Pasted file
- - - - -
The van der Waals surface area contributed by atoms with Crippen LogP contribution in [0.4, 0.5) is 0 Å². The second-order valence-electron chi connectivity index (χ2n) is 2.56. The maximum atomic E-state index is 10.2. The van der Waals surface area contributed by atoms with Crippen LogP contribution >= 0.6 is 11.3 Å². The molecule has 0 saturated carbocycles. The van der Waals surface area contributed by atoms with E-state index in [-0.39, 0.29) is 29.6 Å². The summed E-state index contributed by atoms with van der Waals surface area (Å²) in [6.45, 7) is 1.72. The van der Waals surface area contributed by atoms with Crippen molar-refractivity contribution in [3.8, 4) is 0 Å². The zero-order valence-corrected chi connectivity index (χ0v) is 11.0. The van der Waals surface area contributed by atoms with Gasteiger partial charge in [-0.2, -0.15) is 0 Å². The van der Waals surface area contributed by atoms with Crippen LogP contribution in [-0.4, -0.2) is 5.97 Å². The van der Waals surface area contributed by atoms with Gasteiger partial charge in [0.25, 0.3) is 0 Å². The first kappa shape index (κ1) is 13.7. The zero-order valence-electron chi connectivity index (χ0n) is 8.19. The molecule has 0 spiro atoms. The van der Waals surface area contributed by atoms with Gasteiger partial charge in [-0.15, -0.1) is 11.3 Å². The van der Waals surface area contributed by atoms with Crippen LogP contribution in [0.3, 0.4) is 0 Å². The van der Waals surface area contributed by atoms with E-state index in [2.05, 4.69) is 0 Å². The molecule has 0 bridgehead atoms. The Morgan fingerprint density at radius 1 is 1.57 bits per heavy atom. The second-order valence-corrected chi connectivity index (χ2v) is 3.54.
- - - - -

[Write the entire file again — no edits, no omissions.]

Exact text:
The van der Waals surface area contributed by atoms with Crippen LogP contribution in [0.4, 0.5) is 0 Å². The second-order valence-electron chi connectivity index (χ2n) is 2.56. The maximum atomic E-state index is 10.2. The van der Waals surface area contributed by atoms with Crippen LogP contribution >= 0.6 is 11.3 Å². The molecule has 0 saturated carbocycles. The van der Waals surface area contributed by atoms with E-state index in [-0.39, 0.29) is 29.6 Å². The summed E-state index contributed by atoms with van der Waals surface area (Å²) in [6.45, 7) is 1.72. The van der Waals surface area contributed by atoms with Crippen molar-refractivity contribution in [3.8, 4) is 0 Å². The zero-order valence-corrected chi connectivity index (χ0v) is 11.0. The van der Waals surface area contributed by atoms with Gasteiger partial charge in [-0.2, -0.15) is 0 Å². The van der Waals surface area contributed by atoms with Crippen LogP contribution in [-0.4, -0.2) is 5.97 Å². The van der Waals surface area contributed by atoms with Gasteiger partial charge in [0.25, 0.3) is 0 Å². The first kappa shape index (κ1) is 13.7. The zero-order valence-electron chi connectivity index (χ0n) is 8.19. The molecule has 0 spiro atoms. The van der Waals surface area contributed by atoms with Gasteiger partial charge in [-0.15, -0.1) is 11.3 Å². The van der Waals surface area contributed by atoms with Crippen LogP contribution in [0.3, 0.4) is 0 Å². The van der Waals surface area contributed by atoms with E-state index in [2.05, 4.69) is 0 Å². The molecule has 0 bridgehead atoms. The Morgan fingerprint density at radius 1 is 1.57 bits per heavy atom. The second-order valence-corrected chi connectivity index (χ2v) is 3.54.